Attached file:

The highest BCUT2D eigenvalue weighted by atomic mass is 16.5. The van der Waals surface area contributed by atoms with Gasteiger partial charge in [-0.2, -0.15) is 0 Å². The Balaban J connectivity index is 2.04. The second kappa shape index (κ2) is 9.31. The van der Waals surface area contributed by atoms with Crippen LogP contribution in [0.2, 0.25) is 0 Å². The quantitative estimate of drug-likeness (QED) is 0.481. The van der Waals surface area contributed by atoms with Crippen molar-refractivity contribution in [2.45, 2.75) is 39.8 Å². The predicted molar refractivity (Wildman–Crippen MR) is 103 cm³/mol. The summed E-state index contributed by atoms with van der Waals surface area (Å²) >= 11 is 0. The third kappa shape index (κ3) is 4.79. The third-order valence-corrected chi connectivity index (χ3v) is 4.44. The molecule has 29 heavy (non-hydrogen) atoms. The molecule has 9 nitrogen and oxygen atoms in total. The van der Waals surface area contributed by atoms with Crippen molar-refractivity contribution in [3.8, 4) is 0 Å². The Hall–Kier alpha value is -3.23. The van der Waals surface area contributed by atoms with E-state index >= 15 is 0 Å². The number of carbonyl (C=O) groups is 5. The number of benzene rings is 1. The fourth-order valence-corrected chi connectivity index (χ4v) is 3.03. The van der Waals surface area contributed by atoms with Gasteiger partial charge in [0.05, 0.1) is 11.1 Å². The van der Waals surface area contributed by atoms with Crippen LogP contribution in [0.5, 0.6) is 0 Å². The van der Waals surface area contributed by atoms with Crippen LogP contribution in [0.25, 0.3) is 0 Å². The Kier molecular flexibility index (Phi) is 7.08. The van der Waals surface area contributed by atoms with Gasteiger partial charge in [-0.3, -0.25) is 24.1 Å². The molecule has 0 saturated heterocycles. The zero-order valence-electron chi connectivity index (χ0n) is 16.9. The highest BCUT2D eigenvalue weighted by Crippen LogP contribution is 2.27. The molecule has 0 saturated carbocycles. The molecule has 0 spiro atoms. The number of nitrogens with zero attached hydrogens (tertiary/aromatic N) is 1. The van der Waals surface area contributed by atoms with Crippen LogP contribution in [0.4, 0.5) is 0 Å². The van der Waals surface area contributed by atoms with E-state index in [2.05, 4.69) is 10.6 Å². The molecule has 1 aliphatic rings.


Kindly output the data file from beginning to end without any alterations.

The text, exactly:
The highest BCUT2D eigenvalue weighted by atomic mass is 16.5. The van der Waals surface area contributed by atoms with Gasteiger partial charge in [-0.2, -0.15) is 0 Å². The Balaban J connectivity index is 2.04. The second kappa shape index (κ2) is 9.31. The van der Waals surface area contributed by atoms with Crippen LogP contribution in [0.2, 0.25) is 0 Å². The quantitative estimate of drug-likeness (QED) is 0.481. The van der Waals surface area contributed by atoms with Crippen molar-refractivity contribution in [2.45, 2.75) is 39.8 Å². The predicted molar refractivity (Wildman–Crippen MR) is 103 cm³/mol. The summed E-state index contributed by atoms with van der Waals surface area (Å²) >= 11 is 0. The third kappa shape index (κ3) is 4.79. The third-order valence-corrected chi connectivity index (χ3v) is 4.44. The molecule has 29 heavy (non-hydrogen) atoms. The molecule has 9 nitrogen and oxygen atoms in total. The van der Waals surface area contributed by atoms with Crippen molar-refractivity contribution in [3.8, 4) is 0 Å². The Hall–Kier alpha value is -3.23. The van der Waals surface area contributed by atoms with E-state index >= 15 is 0 Å². The number of carbonyl (C=O) groups is 5. The number of benzene rings is 1. The fourth-order valence-corrected chi connectivity index (χ4v) is 3.03. The van der Waals surface area contributed by atoms with Gasteiger partial charge in [0.05, 0.1) is 11.1 Å². The van der Waals surface area contributed by atoms with Crippen LogP contribution in [0.5, 0.6) is 0 Å². The van der Waals surface area contributed by atoms with Crippen LogP contribution in [0.25, 0.3) is 0 Å². The Kier molecular flexibility index (Phi) is 7.08. The van der Waals surface area contributed by atoms with Gasteiger partial charge in [-0.3, -0.25) is 24.1 Å². The molecule has 0 saturated heterocycles. The zero-order valence-electron chi connectivity index (χ0n) is 16.9. The highest BCUT2D eigenvalue weighted by Crippen LogP contribution is 2.27. The molecule has 0 saturated carbocycles. The molecule has 0 spiro atoms. The number of nitrogens with zero attached hydrogens (tertiary/aromatic N) is 1. The van der Waals surface area contributed by atoms with Crippen LogP contribution in [0.4, 0.5) is 0 Å². The van der Waals surface area contributed by atoms with E-state index in [2.05, 4.69) is 10.6 Å². The molecule has 1 aliphatic rings.